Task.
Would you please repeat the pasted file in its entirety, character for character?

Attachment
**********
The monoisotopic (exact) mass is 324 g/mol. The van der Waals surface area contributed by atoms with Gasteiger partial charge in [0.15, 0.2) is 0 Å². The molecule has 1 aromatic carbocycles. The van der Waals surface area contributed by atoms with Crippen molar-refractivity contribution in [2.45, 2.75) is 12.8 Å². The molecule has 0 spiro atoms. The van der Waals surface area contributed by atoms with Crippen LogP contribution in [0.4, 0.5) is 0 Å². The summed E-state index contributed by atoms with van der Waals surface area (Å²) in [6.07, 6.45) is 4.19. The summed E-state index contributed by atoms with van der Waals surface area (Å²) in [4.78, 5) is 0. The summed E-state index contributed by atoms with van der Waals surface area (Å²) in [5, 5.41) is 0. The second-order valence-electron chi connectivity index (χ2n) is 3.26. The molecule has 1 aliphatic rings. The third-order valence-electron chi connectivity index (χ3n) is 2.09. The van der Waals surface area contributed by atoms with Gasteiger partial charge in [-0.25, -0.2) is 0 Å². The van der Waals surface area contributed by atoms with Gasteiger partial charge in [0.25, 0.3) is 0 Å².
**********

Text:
The monoisotopic (exact) mass is 324 g/mol. The van der Waals surface area contributed by atoms with Gasteiger partial charge in [0.15, 0.2) is 0 Å². The molecule has 1 aromatic carbocycles. The van der Waals surface area contributed by atoms with Crippen molar-refractivity contribution in [2.45, 2.75) is 12.8 Å². The molecule has 0 spiro atoms. The van der Waals surface area contributed by atoms with Crippen LogP contribution in [0.4, 0.5) is 0 Å². The summed E-state index contributed by atoms with van der Waals surface area (Å²) in [6.07, 6.45) is 4.19. The summed E-state index contributed by atoms with van der Waals surface area (Å²) in [4.78, 5) is 0. The summed E-state index contributed by atoms with van der Waals surface area (Å²) in [5, 5.41) is 0. The second-order valence-electron chi connectivity index (χ2n) is 3.26. The molecule has 1 aliphatic rings. The third-order valence-electron chi connectivity index (χ3n) is 2.09. The van der Waals surface area contributed by atoms with Gasteiger partial charge in [-0.25, -0.2) is 0 Å². The van der Waals surface area contributed by atoms with Gasteiger partial charge in [0.25, 0.3) is 0 Å².